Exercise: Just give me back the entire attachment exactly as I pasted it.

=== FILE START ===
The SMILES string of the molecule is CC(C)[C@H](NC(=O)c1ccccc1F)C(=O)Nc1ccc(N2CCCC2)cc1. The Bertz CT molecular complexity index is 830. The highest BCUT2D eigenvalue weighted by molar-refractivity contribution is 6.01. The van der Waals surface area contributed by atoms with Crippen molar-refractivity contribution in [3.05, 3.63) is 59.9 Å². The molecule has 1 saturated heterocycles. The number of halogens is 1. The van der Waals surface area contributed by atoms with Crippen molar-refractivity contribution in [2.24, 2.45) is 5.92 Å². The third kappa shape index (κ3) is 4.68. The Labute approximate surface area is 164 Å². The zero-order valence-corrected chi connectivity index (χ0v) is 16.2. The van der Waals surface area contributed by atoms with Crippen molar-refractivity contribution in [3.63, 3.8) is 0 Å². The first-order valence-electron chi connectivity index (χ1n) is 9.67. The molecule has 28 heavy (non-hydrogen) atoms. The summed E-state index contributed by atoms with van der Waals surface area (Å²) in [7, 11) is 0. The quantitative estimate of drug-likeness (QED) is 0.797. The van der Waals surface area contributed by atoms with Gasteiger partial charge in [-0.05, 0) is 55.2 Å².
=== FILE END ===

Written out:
The SMILES string of the molecule is CC(C)[C@H](NC(=O)c1ccccc1F)C(=O)Nc1ccc(N2CCCC2)cc1. The Bertz CT molecular complexity index is 830. The highest BCUT2D eigenvalue weighted by molar-refractivity contribution is 6.01. The van der Waals surface area contributed by atoms with Crippen molar-refractivity contribution in [3.05, 3.63) is 59.9 Å². The molecule has 1 saturated heterocycles. The number of halogens is 1. The van der Waals surface area contributed by atoms with Crippen molar-refractivity contribution in [2.24, 2.45) is 5.92 Å². The third kappa shape index (κ3) is 4.68. The Labute approximate surface area is 164 Å². The zero-order valence-corrected chi connectivity index (χ0v) is 16.2. The van der Waals surface area contributed by atoms with Crippen molar-refractivity contribution in [3.63, 3.8) is 0 Å². The first-order valence-electron chi connectivity index (χ1n) is 9.67. The molecule has 28 heavy (non-hydrogen) atoms. The summed E-state index contributed by atoms with van der Waals surface area (Å²) in [7, 11) is 0. The quantitative estimate of drug-likeness (QED) is 0.797. The van der Waals surface area contributed by atoms with Gasteiger partial charge in [-0.05, 0) is 55.2 Å².